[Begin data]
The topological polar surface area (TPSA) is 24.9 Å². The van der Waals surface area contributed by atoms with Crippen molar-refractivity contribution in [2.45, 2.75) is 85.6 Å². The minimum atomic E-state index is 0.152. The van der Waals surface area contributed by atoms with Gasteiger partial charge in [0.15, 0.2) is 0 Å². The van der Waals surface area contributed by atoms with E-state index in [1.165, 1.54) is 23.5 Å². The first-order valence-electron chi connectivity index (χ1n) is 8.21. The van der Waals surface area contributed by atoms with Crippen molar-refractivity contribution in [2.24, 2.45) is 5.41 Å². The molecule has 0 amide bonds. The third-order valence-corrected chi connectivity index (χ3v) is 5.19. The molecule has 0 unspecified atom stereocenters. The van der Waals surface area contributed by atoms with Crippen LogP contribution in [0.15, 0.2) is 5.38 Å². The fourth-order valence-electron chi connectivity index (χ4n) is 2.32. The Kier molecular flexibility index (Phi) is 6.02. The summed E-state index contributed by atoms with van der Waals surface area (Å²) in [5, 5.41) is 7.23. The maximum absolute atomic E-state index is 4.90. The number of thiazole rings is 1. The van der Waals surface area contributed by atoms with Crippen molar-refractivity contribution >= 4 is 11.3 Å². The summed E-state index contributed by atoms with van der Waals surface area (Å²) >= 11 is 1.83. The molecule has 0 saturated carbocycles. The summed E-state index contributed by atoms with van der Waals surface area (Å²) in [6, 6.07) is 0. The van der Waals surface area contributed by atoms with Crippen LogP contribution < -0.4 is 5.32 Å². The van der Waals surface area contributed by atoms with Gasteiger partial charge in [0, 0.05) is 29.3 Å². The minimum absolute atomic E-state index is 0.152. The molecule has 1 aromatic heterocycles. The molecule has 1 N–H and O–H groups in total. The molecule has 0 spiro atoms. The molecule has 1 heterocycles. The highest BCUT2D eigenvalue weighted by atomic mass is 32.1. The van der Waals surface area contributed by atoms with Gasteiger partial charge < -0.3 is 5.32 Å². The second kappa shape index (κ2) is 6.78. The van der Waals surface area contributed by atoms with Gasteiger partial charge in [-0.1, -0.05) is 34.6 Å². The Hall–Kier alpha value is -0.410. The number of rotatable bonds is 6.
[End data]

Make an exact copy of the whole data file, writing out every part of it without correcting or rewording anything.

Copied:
The topological polar surface area (TPSA) is 24.9 Å². The van der Waals surface area contributed by atoms with Crippen molar-refractivity contribution in [2.45, 2.75) is 85.6 Å². The minimum atomic E-state index is 0.152. The van der Waals surface area contributed by atoms with Gasteiger partial charge in [0.15, 0.2) is 0 Å². The van der Waals surface area contributed by atoms with E-state index in [1.165, 1.54) is 23.5 Å². The first-order valence-electron chi connectivity index (χ1n) is 8.21. The van der Waals surface area contributed by atoms with Crippen molar-refractivity contribution in [2.24, 2.45) is 5.41 Å². The molecule has 0 amide bonds. The third-order valence-corrected chi connectivity index (χ3v) is 5.19. The molecule has 0 unspecified atom stereocenters. The van der Waals surface area contributed by atoms with Crippen LogP contribution in [0.15, 0.2) is 5.38 Å². The fourth-order valence-electron chi connectivity index (χ4n) is 2.32. The Kier molecular flexibility index (Phi) is 6.02. The summed E-state index contributed by atoms with van der Waals surface area (Å²) in [5, 5.41) is 7.23. The maximum absolute atomic E-state index is 4.90. The number of thiazole rings is 1. The van der Waals surface area contributed by atoms with Crippen molar-refractivity contribution >= 4 is 11.3 Å². The summed E-state index contributed by atoms with van der Waals surface area (Å²) >= 11 is 1.83. The molecule has 0 saturated carbocycles. The summed E-state index contributed by atoms with van der Waals surface area (Å²) in [6, 6.07) is 0. The van der Waals surface area contributed by atoms with Crippen LogP contribution < -0.4 is 5.32 Å². The van der Waals surface area contributed by atoms with Gasteiger partial charge in [0, 0.05) is 29.3 Å². The minimum absolute atomic E-state index is 0.152. The molecule has 1 aromatic heterocycles. The molecule has 1 N–H and O–H groups in total. The molecule has 0 spiro atoms. The molecule has 1 heterocycles. The highest BCUT2D eigenvalue weighted by atomic mass is 32.1. The van der Waals surface area contributed by atoms with Gasteiger partial charge < -0.3 is 5.32 Å². The second kappa shape index (κ2) is 6.78. The van der Waals surface area contributed by atoms with Gasteiger partial charge in [-0.1, -0.05) is 34.6 Å². The Hall–Kier alpha value is -0.410. The number of rotatable bonds is 6.